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Chasing the Moon
A. Lee Martinez
Orbit, 320 pages

Chasing the Moon
A. Lee Martinez
A. Lee Martinez was born in El Paso, Texas in 1973. In 1991, he graduated from Gadsden High School in New Mexico. He has published a number of fantasy novels plus two additional novels will be published in 2008. His books have been translated into five languages. His first published novel, Gil's All Fright Diner (2005), was awarded a 2006 Alex Award. The Automatic Detective has been optioned by David Fincher and Blur Animation Studios.

A. Lee Martinez Website
ISFDB Bibliography
SF Site Review: Divine Misfortune
SF Site Review: Monster
SF Site Review: The Automatic Detective

Past Feature Reviews
A review by Ernest Lilley

Sometimes an author sneaks up on you, which is what A. Lee Martinez did to me. First, I read Gil's All Fright Diner about a lonely diner in the southwest that was a favorite stop for hungry zombies. It was funny, weird, and sure… a touching romance. Then I read Monster, in which a girl discovers she's got powers and winds up with a demon for a boyfriend. But hasn't that happened to everyone?

But I still hadn't put Martinez's name on the list of authors I watch. I read a lot of books and, frankly, keeping new authors straight isn't that easy. So I was already on the second page of the second chapter of Chasing the Moon before a voice spoke inside my head, "Like, dude… you know this author. Remember the diner thing and the other one, with the monster?" Oh, yeah. A. Lee Martinez. I'll have to keep that in mind. Now, please shut up and let me read.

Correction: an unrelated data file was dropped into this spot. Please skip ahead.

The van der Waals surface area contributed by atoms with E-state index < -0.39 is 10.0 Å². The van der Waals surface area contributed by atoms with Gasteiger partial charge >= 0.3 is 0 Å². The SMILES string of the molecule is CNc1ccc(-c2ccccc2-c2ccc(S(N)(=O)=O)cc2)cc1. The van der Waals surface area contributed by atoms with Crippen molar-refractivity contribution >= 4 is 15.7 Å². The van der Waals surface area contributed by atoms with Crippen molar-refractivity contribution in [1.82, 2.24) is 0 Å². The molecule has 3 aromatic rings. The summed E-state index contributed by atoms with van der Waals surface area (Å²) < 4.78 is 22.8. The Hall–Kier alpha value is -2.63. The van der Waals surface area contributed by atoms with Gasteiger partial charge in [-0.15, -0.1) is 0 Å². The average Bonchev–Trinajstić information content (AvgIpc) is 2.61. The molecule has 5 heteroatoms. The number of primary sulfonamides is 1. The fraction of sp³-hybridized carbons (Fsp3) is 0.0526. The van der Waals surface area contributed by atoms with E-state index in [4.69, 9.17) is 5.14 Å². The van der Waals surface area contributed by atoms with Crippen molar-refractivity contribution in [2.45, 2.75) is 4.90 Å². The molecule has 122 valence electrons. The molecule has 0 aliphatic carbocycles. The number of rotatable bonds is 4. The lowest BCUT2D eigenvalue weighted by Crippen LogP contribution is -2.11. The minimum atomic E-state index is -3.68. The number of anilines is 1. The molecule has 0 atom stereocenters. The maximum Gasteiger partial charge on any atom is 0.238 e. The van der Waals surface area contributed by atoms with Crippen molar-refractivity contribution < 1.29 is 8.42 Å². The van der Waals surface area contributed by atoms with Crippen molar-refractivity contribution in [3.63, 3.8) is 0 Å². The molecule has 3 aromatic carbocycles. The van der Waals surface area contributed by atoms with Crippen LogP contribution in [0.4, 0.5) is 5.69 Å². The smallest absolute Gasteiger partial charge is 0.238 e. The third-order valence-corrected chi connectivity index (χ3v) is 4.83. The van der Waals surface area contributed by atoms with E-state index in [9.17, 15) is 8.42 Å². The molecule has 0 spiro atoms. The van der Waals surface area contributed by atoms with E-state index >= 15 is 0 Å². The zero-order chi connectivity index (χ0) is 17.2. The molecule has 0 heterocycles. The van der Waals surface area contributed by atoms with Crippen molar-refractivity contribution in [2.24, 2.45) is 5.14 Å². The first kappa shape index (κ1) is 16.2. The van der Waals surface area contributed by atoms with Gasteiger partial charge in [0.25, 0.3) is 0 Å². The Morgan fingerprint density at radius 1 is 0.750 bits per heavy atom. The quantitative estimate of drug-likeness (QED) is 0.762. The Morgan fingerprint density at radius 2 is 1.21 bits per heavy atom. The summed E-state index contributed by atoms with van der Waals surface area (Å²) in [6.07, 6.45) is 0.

Diana has been living out of her suitcase and couch-surfing for weeks, so she really needs a place of her own. So when she's shown an apartment that comes with a set of rules (Rule #3: Don't pet the dog) and Mr. West, a mildly weird landlord, she's willing to overlook the little bell going off in her head in order to get free utilities, a jukebox with her favorite songs, and a fridge already stocked with her favorite soda. The apartment, West tells her, likes her. No lease; she can stay as long as she is able.

Rule #2, by the way, is "Never open this closet." Like that's going to stick.

Diana has seen enough movies to know when something isn't right, so when she wakes from a nightmare to find the closet talking to her, she knows the smart thing to do would be to get out. Then she realizes that the front door has disappeared, and West's voice on the phone only has two things to say: Don't open the closet; and, the only way out is through the closet.

Catch-22, anyone?

The casual reader will have figured out by now, if not much, much earlier, that the apartment is the manifestation of something very un-apartment-like. True, it's not letting her go, but on the other hand, it did decorate everything to her personal (and eclectic) taste and stock the fridge with whatever she's in the mood for.